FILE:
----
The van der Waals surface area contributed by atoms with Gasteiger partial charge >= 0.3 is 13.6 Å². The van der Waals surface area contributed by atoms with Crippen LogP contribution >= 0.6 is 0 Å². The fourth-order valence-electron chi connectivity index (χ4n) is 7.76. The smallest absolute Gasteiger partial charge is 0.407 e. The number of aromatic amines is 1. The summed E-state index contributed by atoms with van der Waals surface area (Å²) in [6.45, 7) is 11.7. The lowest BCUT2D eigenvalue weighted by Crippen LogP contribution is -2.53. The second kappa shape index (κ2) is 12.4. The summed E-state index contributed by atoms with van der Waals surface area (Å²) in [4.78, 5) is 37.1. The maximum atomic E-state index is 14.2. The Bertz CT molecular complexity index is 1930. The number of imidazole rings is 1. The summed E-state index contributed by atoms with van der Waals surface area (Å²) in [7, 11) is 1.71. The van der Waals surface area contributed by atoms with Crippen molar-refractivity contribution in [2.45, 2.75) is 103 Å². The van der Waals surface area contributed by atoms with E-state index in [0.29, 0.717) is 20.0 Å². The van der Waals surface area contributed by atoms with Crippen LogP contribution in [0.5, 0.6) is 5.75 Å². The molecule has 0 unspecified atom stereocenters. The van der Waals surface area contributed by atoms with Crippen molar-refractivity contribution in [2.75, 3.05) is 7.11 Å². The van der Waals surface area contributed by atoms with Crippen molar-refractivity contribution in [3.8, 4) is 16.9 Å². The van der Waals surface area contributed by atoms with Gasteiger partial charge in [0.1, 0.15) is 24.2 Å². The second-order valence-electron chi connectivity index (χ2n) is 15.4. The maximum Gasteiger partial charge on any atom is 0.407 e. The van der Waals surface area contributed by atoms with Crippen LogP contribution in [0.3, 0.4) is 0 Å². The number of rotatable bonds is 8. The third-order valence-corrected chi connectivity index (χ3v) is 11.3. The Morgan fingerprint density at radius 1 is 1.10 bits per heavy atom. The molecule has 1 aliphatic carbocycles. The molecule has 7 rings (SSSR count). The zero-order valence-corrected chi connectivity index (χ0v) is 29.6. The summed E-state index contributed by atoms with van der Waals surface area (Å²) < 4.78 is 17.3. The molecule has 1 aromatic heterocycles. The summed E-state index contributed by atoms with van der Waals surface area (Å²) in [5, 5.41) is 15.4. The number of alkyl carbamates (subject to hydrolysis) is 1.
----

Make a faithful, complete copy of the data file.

The van der Waals surface area contributed by atoms with Gasteiger partial charge >= 0.3 is 13.6 Å². The van der Waals surface area contributed by atoms with Crippen LogP contribution >= 0.6 is 0 Å². The fourth-order valence-electron chi connectivity index (χ4n) is 7.76. The smallest absolute Gasteiger partial charge is 0.407 e. The number of aromatic amines is 1. The summed E-state index contributed by atoms with van der Waals surface area (Å²) in [6.45, 7) is 11.7. The lowest BCUT2D eigenvalue weighted by Crippen LogP contribution is -2.53. The second kappa shape index (κ2) is 12.4. The summed E-state index contributed by atoms with van der Waals surface area (Å²) in [4.78, 5) is 37.1. The maximum atomic E-state index is 14.2. The Bertz CT molecular complexity index is 1930. The number of imidazole rings is 1. The summed E-state index contributed by atoms with van der Waals surface area (Å²) in [7, 11) is 1.71. The van der Waals surface area contributed by atoms with Crippen molar-refractivity contribution in [2.45, 2.75) is 103 Å². The van der Waals surface area contributed by atoms with E-state index in [0.29, 0.717) is 20.0 Å². The van der Waals surface area contributed by atoms with Crippen LogP contribution in [0.5, 0.6) is 5.75 Å². The molecule has 0 unspecified atom stereocenters. The van der Waals surface area contributed by atoms with Crippen molar-refractivity contribution in [2.75, 3.05) is 7.11 Å². The van der Waals surface area contributed by atoms with Crippen molar-refractivity contribution in [3.8, 4) is 16.9 Å². The van der Waals surface area contributed by atoms with Gasteiger partial charge in [0.1, 0.15) is 24.2 Å². The second-order valence-electron chi connectivity index (χ2n) is 15.4. The maximum Gasteiger partial charge on any atom is 0.407 e. The van der Waals surface area contributed by atoms with Crippen LogP contribution in [0.3, 0.4) is 0 Å². The number of rotatable bonds is 8. The third-order valence-corrected chi connectivity index (χ3v) is 11.3. The Morgan fingerprint density at radius 1 is 1.10 bits per heavy atom. The molecule has 1 aliphatic carbocycles. The molecule has 7 rings (SSSR count). The zero-order valence-corrected chi connectivity index (χ0v) is 29.6. The summed E-state index contributed by atoms with van der Waals surface area (Å²) < 4.78 is 17.3. The molecule has 1 aromatic heterocycles. The summed E-state index contributed by atoms with van der Waals surface area (Å²) in [5, 5.41) is 15.4. The number of alkyl carbamates (subject to hydrolysis) is 1.